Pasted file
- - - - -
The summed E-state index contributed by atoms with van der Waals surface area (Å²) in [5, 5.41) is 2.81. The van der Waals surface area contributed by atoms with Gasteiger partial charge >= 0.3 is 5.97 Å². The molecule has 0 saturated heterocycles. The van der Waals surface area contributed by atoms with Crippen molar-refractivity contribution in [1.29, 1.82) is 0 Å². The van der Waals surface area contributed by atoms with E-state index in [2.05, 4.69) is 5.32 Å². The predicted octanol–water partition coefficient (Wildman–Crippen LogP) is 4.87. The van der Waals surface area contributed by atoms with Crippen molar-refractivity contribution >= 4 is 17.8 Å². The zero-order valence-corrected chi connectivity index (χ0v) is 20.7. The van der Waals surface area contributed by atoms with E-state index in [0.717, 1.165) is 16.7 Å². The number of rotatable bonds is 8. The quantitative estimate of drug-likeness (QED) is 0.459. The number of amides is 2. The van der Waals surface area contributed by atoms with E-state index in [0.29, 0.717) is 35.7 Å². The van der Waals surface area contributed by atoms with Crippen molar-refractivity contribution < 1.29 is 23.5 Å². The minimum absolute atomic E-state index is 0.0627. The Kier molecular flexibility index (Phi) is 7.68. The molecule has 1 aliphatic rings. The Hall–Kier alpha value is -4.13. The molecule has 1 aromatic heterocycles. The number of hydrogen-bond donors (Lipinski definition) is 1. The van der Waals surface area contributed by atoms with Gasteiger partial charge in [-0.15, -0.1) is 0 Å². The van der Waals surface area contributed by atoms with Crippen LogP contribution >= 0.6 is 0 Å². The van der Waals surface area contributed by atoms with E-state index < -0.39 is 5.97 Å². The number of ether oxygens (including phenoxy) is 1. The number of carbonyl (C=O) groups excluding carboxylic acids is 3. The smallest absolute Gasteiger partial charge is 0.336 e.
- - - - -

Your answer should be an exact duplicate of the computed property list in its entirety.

The summed E-state index contributed by atoms with van der Waals surface area (Å²) in [5, 5.41) is 2.81. The van der Waals surface area contributed by atoms with Gasteiger partial charge >= 0.3 is 5.97 Å². The molecule has 0 saturated heterocycles. The van der Waals surface area contributed by atoms with Crippen molar-refractivity contribution in [1.29, 1.82) is 0 Å². The van der Waals surface area contributed by atoms with E-state index in [2.05, 4.69) is 5.32 Å². The predicted octanol–water partition coefficient (Wildman–Crippen LogP) is 4.87. The van der Waals surface area contributed by atoms with Crippen molar-refractivity contribution >= 4 is 17.8 Å². The zero-order valence-corrected chi connectivity index (χ0v) is 20.7. The van der Waals surface area contributed by atoms with E-state index in [0.717, 1.165) is 16.7 Å². The number of rotatable bonds is 8. The quantitative estimate of drug-likeness (QED) is 0.459. The number of amides is 2. The van der Waals surface area contributed by atoms with E-state index in [0.29, 0.717) is 35.7 Å². The van der Waals surface area contributed by atoms with Crippen molar-refractivity contribution < 1.29 is 23.5 Å². The minimum absolute atomic E-state index is 0.0627. The Kier molecular flexibility index (Phi) is 7.68. The molecule has 1 aliphatic rings. The Hall–Kier alpha value is -4.13. The molecule has 1 aromatic heterocycles. The number of hydrogen-bond donors (Lipinski definition) is 1. The van der Waals surface area contributed by atoms with Gasteiger partial charge in [-0.15, -0.1) is 0 Å². The van der Waals surface area contributed by atoms with Crippen LogP contribution >= 0.6 is 0 Å². The van der Waals surface area contributed by atoms with E-state index < -0.39 is 5.97 Å². The number of ether oxygens (including phenoxy) is 1. The number of carbonyl (C=O) groups excluding carboxylic acids is 3. The smallest absolute Gasteiger partial charge is 0.336 e.